Alfred Ernst Rosenberg (Russian: Альфред-Эрнст Вольдемарович Розенберг, tr. Al'fred-Ernst Vol'demarovich Rozenberg; 12 January 1893 – 16 October 1946) was a Baltic German-born theorist and an influential ideologue of the Nazi Party. Rosenberg was first introduced to Adolf Hitler by Dietrich Eckart and later held several important posts in the Nazi government.
The author of a seminal work of Nazi ideology, The Myth of the Twentieth Century (1930), Rosenberg is considered one of the main authors of key National Socialist ideological creeds, including its racial theory, persecution of the Jews, Lebensraum, abrogation of the Treaty of Versailles, and opposition to what was considered "degenerate" modern art. He is known for his rejection of and hatred for Christianity, having played an important role in the development of German Nationalist Positive Christianity. At Nuremberg he was sentenced to death and executed by hanging for war crimes and crimes against humanity.
photograph by Heinrich Hoffmann, 1941
|Leader of the Foreign Policy Office of the NSDAP|
|Preceded by||Position established|
|Succeeded by||Position abolished|
|Commissar for the Supervision of Intellectual and Ideological Education of the NSDAP (aka Rosenberg office)|
|Preceded by||Position established|
|Succeeded by||Position abolished|
|Reich Minister for the Occupied Eastern Territories|
|President||Adolf Hitler (as Führer)|
|Preceded by||Position established|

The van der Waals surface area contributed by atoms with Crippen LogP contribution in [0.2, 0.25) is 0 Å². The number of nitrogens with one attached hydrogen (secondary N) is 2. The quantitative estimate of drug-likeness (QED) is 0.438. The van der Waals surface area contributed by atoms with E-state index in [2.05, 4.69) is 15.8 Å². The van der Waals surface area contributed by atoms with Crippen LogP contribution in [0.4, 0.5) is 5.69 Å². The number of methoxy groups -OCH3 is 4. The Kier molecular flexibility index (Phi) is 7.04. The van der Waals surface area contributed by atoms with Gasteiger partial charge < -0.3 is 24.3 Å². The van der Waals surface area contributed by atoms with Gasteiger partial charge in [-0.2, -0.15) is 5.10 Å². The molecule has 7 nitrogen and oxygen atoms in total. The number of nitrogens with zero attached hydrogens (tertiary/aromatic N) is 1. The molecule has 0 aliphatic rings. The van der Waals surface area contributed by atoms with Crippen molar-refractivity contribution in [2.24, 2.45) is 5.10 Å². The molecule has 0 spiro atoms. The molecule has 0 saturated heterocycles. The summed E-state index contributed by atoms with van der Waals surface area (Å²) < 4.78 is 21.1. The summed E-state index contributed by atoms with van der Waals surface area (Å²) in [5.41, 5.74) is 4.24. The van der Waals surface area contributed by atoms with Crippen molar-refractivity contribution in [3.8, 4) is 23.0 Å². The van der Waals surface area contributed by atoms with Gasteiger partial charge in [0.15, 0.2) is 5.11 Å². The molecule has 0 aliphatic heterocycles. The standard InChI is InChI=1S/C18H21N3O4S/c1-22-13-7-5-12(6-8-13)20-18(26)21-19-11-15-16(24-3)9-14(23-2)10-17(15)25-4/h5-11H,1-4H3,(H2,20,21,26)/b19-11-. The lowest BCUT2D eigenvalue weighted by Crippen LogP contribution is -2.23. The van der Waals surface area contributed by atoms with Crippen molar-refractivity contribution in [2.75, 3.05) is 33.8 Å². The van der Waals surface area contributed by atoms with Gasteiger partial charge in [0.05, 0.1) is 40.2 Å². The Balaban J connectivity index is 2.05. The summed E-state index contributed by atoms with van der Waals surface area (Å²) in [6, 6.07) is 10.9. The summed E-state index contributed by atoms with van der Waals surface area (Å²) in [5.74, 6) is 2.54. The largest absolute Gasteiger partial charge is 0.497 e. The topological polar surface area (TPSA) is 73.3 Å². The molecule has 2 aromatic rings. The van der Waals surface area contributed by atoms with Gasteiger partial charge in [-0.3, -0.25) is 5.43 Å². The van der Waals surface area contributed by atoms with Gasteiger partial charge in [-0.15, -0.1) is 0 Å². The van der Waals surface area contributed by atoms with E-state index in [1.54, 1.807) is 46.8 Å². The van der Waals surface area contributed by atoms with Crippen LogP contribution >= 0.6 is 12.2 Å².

|Succeeded by||Position abolished|
2 June 1933 – 8 May 1945
Alfred Ernst Rosenberg
12 January 1893
Reval, Governorate of Estonia, Russian Empire
|Died||16 October 1946 (aged 53)|
Nuremberg, Bavaria, Allied-occupied Germany
|Cause of death||Hanging|
|Political party||Nazi Party|
(m. 1915; div. 1923)
|Alma mater||Riga Polytechnical Institute |
Moscow Highest Technical School
Rosenberg was born on 12 January 1893 in Reval (now Tallinn) in the Russian Empire, the capital of modern Estonia, to a family of Baltic Germans. His father, Waldemar Wilhelm Rosenberg, was a wealthy merchant from Latvia, and his mother, Elfriede (née Siré), was a teacher of French language in Reval.
The Hungarian-Jewish journalist Franz Szell, who was apparently residing in Tilsit, Prussia, Germany, spent a year researching in Latvian and Estonian archives before publishing an open letter in 1936, with copies to Hermann Göring, Joseph Goebbels, German foreign minister Konstantin von Neurath and others, accusing Rosenberg of having "no drop of German blood" flowing in his veins. Szell wrote that among Rosenberg's ancestors were only "Latvians, Jews, Mongols, and French." As a result of his open letter, Szell was deported by Lithuanian authorities on 15 September 1936. His claims were repeated in 15 September 1937 issue of the Vatican newspaper L'Osservatore Romano.
The young Rosenberg graduated from the Petri-Realschule (currently Tallinna Reaalkool) and went on to study architecture at the Riga Polytechnical Institute and engineering at Moscow's Highest Technical School completing his PhD studies in 1917. During his stays at home in Reval, he attended the art studio of the famed painter Ants Laikmaa, but even though he showed promise, there are no records that he ever exhibited.